Multivariate adaptive regression splines
In statistics, multivariate adaptive regression splines (MARS) is a form of regression analysis introduced by Jerome H. Friedman in 1991.^{[1]} It is a non-parametric regression technique and can be seen as an extension of linear models that automatically models nonlinearities and interactions between variables.
The term "MARS" is trademarked and licensed to Salford Systems. In order to avoid trademark infringements, many open source implementations of MARS are called "Earth".^{[2]}^{[3]}
The basics
This section introduces MARS using a few examples. We start with a set of data: a matrix of input variables x, and a vector of the observed responses y, with a response for each row in x. For example, the data could be:
x | y |
---|---|
10.5 | 16.4 |
10.7 | 18.8 |
10.8 | 19.7 |
... | ... |
20.6 | 77.0 |
Here there is only one independent variable, so the x matrix is just a single column. Given these measurements, we would like to build a model which predicts the expected y for a given x.
A linear model for the above data is
- [math]\displaystyle{ \hat{y} = -37 + 5.1 x }[/math]
The hat on the [math]\displaystyle{ \hat{y} }[/math] indicates that [math]\displaystyle{ \hat{y} }[/math] is estimated from the data. The figure on the right shows a plot of this function: a line giving the predicted [math]\displaystyle{ \hat{y} }[/math] versus x, with the original values of y shown as red dots.
The data at the extremes of x indicates that the relationship between y and x may be non-linear (look at the red dots relative to the regression line at low and high values of x). We thus turn to MARS to automatically build a model taking into account non-linearities. MARS software constructs a model from the given x and y as follows
- [math]\displaystyle{ \begin{align} \hat{y} = &\ 25 \\ & + 6.1 \max(0, x - 13) \\ & - 3.1 \max(0, 13 - x) \\ \end{align} }[/math]
The figure on the right shows a plot of this function: the predicted [math]\displaystyle{ \hat{y} }[/math] versus x, with the original values of y once again shown as red dots. The predicted response is now a better fit to the original y values.
MARS has automatically produced a kink in the predicted y to take into account non-linearity. The kink is produced by hinge functions. The hinge functions are the expressions starting with [math]\displaystyle{ \max }[/math] (where [math]\displaystyle{ \max(a,b) }[/math] is [math]\displaystyle{ a }[/math] if [math]\displaystyle{ a \gt b }[/math], else [math]\displaystyle{ b }[/math]). Hinge functions are described in more detail below.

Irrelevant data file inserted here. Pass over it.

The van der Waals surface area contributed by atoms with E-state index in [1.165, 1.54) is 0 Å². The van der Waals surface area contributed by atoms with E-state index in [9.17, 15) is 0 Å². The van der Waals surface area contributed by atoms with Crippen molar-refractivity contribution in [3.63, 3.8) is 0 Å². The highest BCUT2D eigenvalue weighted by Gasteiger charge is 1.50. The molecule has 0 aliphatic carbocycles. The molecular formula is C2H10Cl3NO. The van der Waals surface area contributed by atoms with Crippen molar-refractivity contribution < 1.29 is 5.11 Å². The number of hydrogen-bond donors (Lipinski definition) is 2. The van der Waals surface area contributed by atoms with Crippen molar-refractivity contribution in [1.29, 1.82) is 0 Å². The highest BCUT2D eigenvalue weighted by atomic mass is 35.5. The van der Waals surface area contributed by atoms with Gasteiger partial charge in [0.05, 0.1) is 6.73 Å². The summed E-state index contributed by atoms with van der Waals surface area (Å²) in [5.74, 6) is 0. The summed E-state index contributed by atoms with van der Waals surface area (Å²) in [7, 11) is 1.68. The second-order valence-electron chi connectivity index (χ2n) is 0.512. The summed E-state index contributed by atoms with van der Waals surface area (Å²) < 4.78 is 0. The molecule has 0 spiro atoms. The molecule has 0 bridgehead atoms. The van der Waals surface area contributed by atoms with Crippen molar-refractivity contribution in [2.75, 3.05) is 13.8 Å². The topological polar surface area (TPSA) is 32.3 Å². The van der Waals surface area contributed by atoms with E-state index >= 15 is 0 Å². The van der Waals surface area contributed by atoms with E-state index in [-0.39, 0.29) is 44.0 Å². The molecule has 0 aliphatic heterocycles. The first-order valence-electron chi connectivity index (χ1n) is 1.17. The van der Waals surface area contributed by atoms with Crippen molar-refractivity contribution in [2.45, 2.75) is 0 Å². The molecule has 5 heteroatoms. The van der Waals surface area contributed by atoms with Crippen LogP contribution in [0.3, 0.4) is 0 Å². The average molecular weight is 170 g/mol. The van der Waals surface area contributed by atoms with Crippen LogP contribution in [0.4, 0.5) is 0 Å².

In this simple example, we can easily see from the plot that y has a non-linear relationship with x (and might perhaps guess that y varies with the square of x). However, in general there will be multiple independent variables, and the relationship between y and these variables will be unclear and not easily visible by plotting. We can use MARS to discover that non-linear relationship.
An example MARS expression with multiple variables is
- [math]\displaystyle{ \begin{align} \mathrm{ozone} = &\ 5.2 \\ & + 0.93 \max(0, \mathrm{temp} - 58) \\ & - 0.64 \max(0, \mathrm{temp} - 68) \\ & - 0.046 \max(0, 234 - \mathrm{ibt}) \\ & - 0.016 \max(0, \mathrm{wind} - 7) \max(0, 200 - \mathrm{vis})\\ \end{align} }[/math]
This expression models air pollution (the ozone level) as a function of the temperature and a few other variables. Note that the last term in the formula (on the last line) incorporates an interaction between [math]\displaystyle{ \mathrm{wind} }[/math] and [math]\displaystyle{ \mathrm{vis} }[/math].
The figure on the right plots the predicted [math]\displaystyle{ \mathrm{ozone} }[/math] as [math]\displaystyle{ \mathrm{wind} }[/math] and [math]\displaystyle{ \mathrm{vis} }[/math] vary, with the other variables fixed at their median values. The figure shows that wind does not affect the ozone level unless visibility is low. We see that MARS can build quite flexible regression surfaces by combining hinge functions.
To obtain the above expression, the MARS model building procedure automatically selects which variables to use (some variables are important, others not), the positions of the kinks in the hinge functions, and how the hinge functions are combined.
The MARS model
MARS builds models of the form
- [math]\displaystyle{ \hat{f}(x) = \sum_{i=1}^{k} c_i B_i(x) }[/math].
The model is a weighted sum of basis functions [math]\displaystyle{ B_i(x) }[/math]. Each [math]\displaystyle{ c_i }[/math] is a constant coefficient. For example, each line in the formula for ozone above is one basis function multiplied by its coefficient.
Each basis function [math]\displaystyle{ B_i(x) }[/math] takes one of the following three forms:
1) a constant 1. There is just one such term, the intercept. In the ozone formula above, the intercept term is 5.2.
2) a hinge function. A hinge function has the form [math]\displaystyle{ \max(0, x - const) }[/math] or [math]\displaystyle{ \max(0, const - x) }[/math]. MARS automatically selects variables and values of those variables for knots of the hinge functions. Examples of such basis functions can be seen in the middle three lines of the ozone formula.
3) a product of two or more hinge functions. These basis functions can model interaction between two or more variables. An example is the last line of the ozone formula.
Hinge functions
Hinge functions are a key part of MARS models. A hinge function takes the form
- [math]\displaystyle{ \max(0,x-c) }[/math]
or
- [math]\displaystyle{ \max(0,c-x) }[/math]
where [math]\displaystyle{ c }[/math] is a constant, called the knot. The figure on the right shows a mirrored pair of hinge functions with a knot at 3.1.
A hinge function is zero for part of its range, so can be used to partition the data into disjoint regions, each of which can be treated independently. Thus for example a mirrored pair of hinge functions in the expression
- [math]\displaystyle{ 6.1 \max(0, x - 13) - 3.1 \max(0, 13 - x) }[/math]
creates the piecewise linear graph shown for the simple MARS model in the previous section.
One might assume that only piecewise linear functions can be formed from hinge functions, but hinge functions can be multiplied together to form non-linear functions.
Hinge functions are also called ramp, hockey stick, or rectifier functions. Instead of the [math]\displaystyle{ \max }[/math] notation used in this article, hinge functions are often represented by [math]\displaystyle{ [\pm(x_i - c)]_+ }[/math] where [math]\displaystyle{ [\cdot]_+ }[/math] means take the positive part.